The soft power of militant jihad

Thomas Hegghammer writes: After Abu Musab al-Zarqawi, the leader of Al Qaeda in Iraq, the predecessor to the Islamic State, reportedly beheaded the American hostage Nicholas Berg in 2004, he became known in jihadi circles as the Slaughterer. Few people in the West are aware that he also went by the nickname He Who Weeps a Lot. Mr. Zarqawi was known for weeping during prayer and when speaking about Muslim women’s suffering under occupation.

The Slaughterer’s brand of radical Islam was brutal even by jihadi standards. Under Mr. Zarqawi’s command, Al Qaeda in Iraq executed so many hostages and killed so many Shiite civilians that Al Qaeda’s leadership reprimanded him. But in his public displays of emotion, He Who Weeps a Lot was not an aberration. For radical Islamists who view crying as a sign of devotion to God, communal sobbing is as common as car bombing.

A foreign fighter in Syria who wrote a blog post in March about an imam crying while making an invocation wrote that “brothers were crying with him, some audible, and others would have their tears fall silently.” Jihadis also weep when listening to religious hymns, watching propaganda videos, discussing the plight of Sunni Muslims or talking about the afterlife. Some weep more than others, and those who do are looked up to by those who don’t.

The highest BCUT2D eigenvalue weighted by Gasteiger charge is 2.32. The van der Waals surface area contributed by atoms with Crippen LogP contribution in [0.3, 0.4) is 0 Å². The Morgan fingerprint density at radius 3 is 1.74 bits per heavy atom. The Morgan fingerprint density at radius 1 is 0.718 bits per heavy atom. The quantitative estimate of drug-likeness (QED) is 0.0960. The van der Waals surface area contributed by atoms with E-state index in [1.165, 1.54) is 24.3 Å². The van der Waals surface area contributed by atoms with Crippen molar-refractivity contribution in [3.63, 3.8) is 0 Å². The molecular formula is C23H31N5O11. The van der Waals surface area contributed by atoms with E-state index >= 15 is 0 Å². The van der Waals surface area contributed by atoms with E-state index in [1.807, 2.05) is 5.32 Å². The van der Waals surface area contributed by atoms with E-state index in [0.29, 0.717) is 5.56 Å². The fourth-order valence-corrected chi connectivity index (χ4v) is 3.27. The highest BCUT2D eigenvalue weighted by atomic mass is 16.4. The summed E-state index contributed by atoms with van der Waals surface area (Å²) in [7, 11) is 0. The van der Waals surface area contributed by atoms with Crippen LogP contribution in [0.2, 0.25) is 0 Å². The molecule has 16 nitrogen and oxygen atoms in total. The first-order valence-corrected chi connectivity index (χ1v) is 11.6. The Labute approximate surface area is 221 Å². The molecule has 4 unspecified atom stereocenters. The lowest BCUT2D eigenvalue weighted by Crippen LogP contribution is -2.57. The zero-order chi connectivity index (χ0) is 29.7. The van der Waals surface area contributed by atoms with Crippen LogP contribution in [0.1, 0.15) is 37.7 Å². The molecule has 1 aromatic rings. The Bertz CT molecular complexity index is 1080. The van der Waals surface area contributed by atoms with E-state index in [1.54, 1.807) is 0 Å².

Why have tens of thousands of people from around the world chosen to live under the Islamic State’s draconian rule and fight under its black flag? To understand this phenomenon, we must recognize that the world of radical Islam is not just death and destruction. It also encompasses fashion, music, poetry, dream interpretation. In short, jihadism offers its adherents a rich cultural universe in which they can immerse themselves. [Continue reading…]

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